Leaving aside offences of serious misconduct, which may result in instant dismissal, a drop in performance most often occurs over a period of time. The legal problem occurs where there is no routine system of formal (documented) feedback and where the problem is ‘tolerated’ for some time, finally (and for the first time) being addressed through a warning process. In other words, from ‘zero awareness’ to a first warning in a split second. You can see from this that an annual appraisal system is next to useless if that is the only event at which formal performance feedback occurs.

Managers often tell me that they are busy enough as it is, that performance feedback meetings are an extra burden. My answer to that is that the Manager regardless of title is in fact a Team Leader, and that it is through the efforts of the Team that the Leader produces the desired result, and that therefore any system of diagnostic feedback that improves Team Performance is not a chore but an essential management task. If you’re not doing it, not only are you missing a tried & tested motivational tool, and leaving yourself with no system to support disciplinary action in the event of performance shortfall, but also you are quite simply guilty of neglect. Is it really asking too much to have you reserve 20 minutes per employee per month for an informal chat (the gist of which is documented), and a formal (documented) session every six months? Once you have the system in place for all staff, and it’s been working for a while, then if you do have to address performance shortfalls in a serious way then it is part of a system that applies to all staff equally, not just to those who have reached some magic age.

So if it’s not physical frailty that you’re worried about, it can only be their failing mental ability. I am no expert on senile dementia, but from having three senior folks close to me that suffer from it, I can tell you that it is usually a slow onset. It doesn’t happen suddenly except in some circumstances associated with the administering of anaesthetic during surgery. From my contact with senile dementia it appears to begin with a slow realisation, over time, that the person’s short-term memory is deteriorating. They can remember with sparkling clarity the events in a boardroom argument in 1968, but can’t remember what they had for lunch. Clearly, this is a significant problem for an employee of any age, and if you have the systems of performance feedback in place, it can be addressed just like any other performance problem. It is not the age that is the problem – it is the effect of a failing memory. Just to put this in perspective – how many of us have not, at some stage while on a long car journey, passed through a small town and later in the journey have no recollection of doing so? And you’re in charge of a killing machine?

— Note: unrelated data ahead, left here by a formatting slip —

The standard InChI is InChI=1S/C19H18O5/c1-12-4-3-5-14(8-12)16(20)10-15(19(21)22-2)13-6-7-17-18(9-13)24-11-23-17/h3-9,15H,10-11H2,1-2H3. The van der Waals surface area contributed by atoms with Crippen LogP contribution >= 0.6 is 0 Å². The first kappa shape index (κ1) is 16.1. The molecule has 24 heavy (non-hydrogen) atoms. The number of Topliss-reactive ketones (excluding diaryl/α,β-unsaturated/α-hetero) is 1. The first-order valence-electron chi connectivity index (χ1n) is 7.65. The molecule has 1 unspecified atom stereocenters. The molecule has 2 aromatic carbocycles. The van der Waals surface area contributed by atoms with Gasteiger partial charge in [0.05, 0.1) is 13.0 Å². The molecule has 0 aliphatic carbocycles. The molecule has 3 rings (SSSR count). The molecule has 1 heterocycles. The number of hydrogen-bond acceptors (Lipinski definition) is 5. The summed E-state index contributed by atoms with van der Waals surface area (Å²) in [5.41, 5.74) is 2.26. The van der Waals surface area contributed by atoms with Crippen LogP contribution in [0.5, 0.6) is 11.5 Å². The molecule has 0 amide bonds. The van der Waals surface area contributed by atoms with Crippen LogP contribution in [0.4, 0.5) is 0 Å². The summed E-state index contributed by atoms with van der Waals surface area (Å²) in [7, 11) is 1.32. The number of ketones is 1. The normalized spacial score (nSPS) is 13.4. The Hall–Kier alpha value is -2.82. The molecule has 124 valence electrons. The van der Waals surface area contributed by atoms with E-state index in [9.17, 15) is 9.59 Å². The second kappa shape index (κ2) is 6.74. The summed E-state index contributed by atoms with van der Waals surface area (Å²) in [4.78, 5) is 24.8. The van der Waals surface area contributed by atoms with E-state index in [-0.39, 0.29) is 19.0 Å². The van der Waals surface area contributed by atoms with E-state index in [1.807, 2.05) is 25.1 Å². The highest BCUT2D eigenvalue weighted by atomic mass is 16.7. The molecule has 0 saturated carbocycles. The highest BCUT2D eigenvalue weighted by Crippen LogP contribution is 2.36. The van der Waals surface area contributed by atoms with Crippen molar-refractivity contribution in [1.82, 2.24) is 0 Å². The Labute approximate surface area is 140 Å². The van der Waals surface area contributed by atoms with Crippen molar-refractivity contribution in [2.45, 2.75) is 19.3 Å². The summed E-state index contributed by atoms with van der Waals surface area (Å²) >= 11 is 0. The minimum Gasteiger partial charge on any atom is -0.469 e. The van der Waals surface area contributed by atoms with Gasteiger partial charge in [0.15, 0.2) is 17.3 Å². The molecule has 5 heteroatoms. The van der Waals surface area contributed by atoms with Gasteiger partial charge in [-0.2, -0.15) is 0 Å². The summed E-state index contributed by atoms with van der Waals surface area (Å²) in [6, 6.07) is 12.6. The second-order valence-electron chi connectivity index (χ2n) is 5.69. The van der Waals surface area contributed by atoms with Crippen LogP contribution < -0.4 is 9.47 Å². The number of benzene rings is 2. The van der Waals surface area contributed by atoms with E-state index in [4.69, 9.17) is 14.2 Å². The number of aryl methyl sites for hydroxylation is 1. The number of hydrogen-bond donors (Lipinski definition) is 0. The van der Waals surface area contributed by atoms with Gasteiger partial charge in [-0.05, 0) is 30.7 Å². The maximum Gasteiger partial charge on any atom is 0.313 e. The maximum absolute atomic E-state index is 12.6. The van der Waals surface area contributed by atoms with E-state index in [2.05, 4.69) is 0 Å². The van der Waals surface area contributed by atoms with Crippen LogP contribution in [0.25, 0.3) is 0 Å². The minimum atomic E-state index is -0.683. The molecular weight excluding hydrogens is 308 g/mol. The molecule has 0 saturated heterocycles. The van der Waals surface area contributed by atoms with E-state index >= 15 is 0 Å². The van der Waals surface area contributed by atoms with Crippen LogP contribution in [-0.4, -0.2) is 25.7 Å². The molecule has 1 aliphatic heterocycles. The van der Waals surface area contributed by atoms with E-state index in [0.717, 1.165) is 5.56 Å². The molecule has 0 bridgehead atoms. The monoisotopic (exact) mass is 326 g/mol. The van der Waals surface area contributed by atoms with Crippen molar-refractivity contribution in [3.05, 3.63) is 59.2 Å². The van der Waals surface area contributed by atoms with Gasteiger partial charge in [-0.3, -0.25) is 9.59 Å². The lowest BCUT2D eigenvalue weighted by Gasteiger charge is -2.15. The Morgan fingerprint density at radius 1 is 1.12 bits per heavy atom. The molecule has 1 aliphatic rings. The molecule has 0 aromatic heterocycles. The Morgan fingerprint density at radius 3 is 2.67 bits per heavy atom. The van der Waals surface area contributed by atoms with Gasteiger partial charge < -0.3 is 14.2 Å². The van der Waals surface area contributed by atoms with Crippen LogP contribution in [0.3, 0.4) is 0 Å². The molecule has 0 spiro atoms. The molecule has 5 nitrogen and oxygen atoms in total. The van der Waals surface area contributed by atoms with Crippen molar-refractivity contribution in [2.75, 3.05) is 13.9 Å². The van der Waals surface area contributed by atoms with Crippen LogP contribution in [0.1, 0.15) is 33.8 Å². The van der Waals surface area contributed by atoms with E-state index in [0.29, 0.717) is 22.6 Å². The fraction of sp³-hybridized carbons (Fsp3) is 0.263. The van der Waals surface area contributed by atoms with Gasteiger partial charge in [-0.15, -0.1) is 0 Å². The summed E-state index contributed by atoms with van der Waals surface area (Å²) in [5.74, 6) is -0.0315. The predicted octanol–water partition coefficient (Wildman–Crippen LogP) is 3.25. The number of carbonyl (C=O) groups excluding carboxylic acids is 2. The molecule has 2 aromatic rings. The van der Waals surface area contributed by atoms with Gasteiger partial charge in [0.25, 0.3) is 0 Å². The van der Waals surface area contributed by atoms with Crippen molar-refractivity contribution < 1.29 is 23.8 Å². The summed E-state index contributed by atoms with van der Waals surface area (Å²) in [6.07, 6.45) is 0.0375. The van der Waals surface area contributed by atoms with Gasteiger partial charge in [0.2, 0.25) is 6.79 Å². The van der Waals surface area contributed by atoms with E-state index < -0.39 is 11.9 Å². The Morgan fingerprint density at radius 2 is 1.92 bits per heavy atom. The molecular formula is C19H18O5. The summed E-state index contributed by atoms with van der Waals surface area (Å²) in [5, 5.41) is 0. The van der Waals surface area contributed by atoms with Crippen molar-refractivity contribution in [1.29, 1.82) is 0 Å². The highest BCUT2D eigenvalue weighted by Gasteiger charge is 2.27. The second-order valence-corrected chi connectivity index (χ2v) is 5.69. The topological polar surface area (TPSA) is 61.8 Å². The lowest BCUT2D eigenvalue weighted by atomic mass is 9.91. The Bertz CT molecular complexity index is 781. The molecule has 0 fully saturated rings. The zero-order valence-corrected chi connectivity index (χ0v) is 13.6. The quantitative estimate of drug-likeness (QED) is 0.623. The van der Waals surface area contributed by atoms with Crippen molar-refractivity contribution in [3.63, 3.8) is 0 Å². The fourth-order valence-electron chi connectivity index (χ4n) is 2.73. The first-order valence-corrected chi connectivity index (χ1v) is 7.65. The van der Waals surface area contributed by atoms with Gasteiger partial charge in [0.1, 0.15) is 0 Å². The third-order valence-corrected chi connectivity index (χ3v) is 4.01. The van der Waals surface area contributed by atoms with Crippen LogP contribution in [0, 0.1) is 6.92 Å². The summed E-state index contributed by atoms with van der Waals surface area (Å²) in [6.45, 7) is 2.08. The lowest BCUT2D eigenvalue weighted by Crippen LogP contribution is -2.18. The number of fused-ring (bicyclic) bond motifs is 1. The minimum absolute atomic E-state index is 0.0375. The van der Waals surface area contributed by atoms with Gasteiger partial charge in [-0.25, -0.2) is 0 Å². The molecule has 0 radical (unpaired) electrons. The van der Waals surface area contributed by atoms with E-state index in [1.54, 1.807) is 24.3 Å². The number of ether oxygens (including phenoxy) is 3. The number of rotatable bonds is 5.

In the event that a person’s mental processes are harmed to the extent that they can no longer perform their tasks or if they become unable to perform through physical frailty, and if given reasonable time this sickness cannot be corrected such that they can perform, and if the nature of their employment can’t be altered to accommodate physical frailty just as you would someone in a wheelchair, then if the consultative process fails and a voluntary departure does not eventuate, you already have remedies through ‘frustration of contract’ in that one party to it clearly, provably, cannot fulfill their part of the bargain.

I can tell you now that when I am 65, which is not so far away as to be invisible on the horizon, if I am in possession of my marbles and physically able to perform the tasks I have contracted to perform, then I will demand to be judged on the basis of that performance. From 1st February 1999, that is what you must address. Just like any other employee, of any age. I promise I will not juggle my dentures at the lunch table while speaking reverently of the time Winnie the P stood up to the Establishment, and my conversations with the desk lamp-shade will be carried on in hushed tones.

Carpe Diem

Steve Punter ANZIM, Dip Bus (PMER), FHRINZ
Staff Training Associates Ltd, Auckland, New Zealand. email: steve@sta.co.nz
Steve Punter 1998 All rights reserved by the author

steve@sta.co.nz                                                                                                                                 back to articles menu